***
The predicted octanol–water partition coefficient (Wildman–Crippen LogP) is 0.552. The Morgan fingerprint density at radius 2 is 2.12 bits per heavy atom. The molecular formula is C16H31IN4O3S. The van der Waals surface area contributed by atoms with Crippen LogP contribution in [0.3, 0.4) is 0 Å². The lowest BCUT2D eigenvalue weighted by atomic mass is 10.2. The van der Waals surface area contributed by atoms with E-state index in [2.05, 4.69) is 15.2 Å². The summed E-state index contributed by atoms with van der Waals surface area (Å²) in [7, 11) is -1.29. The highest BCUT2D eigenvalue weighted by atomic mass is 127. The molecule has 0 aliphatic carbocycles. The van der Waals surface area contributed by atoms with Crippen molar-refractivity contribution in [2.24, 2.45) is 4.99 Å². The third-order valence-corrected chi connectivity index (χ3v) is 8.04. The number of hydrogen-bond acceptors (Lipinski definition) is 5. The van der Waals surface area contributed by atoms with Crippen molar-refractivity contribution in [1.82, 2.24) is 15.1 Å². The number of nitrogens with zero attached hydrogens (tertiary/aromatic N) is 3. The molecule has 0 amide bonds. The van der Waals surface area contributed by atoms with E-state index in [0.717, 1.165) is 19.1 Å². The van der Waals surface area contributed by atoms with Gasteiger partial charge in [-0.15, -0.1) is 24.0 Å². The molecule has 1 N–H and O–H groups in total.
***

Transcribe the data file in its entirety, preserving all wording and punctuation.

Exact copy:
The predicted octanol–water partition coefficient (Wildman–Crippen LogP) is 0.552. The Morgan fingerprint density at radius 2 is 2.12 bits per heavy atom. The molecular formula is C16H31IN4O3S. The van der Waals surface area contributed by atoms with Crippen LogP contribution in [0.3, 0.4) is 0 Å². The lowest BCUT2D eigenvalue weighted by atomic mass is 10.2. The van der Waals surface area contributed by atoms with E-state index in [2.05, 4.69) is 15.2 Å². The summed E-state index contributed by atoms with van der Waals surface area (Å²) in [7, 11) is -1.29. The highest BCUT2D eigenvalue weighted by atomic mass is 127. The molecule has 0 aliphatic carbocycles. The van der Waals surface area contributed by atoms with Crippen molar-refractivity contribution in [2.24, 2.45) is 4.99 Å². The third-order valence-corrected chi connectivity index (χ3v) is 8.04. The number of hydrogen-bond acceptors (Lipinski definition) is 5. The van der Waals surface area contributed by atoms with Crippen molar-refractivity contribution in [1.82, 2.24) is 15.1 Å². The number of nitrogens with zero attached hydrogens (tertiary/aromatic N) is 3. The molecule has 0 amide bonds. The van der Waals surface area contributed by atoms with E-state index in [0.717, 1.165) is 19.1 Å². The van der Waals surface area contributed by atoms with Gasteiger partial charge in [-0.15, -0.1) is 24.0 Å². The molecule has 1 N–H and O–H groups in total.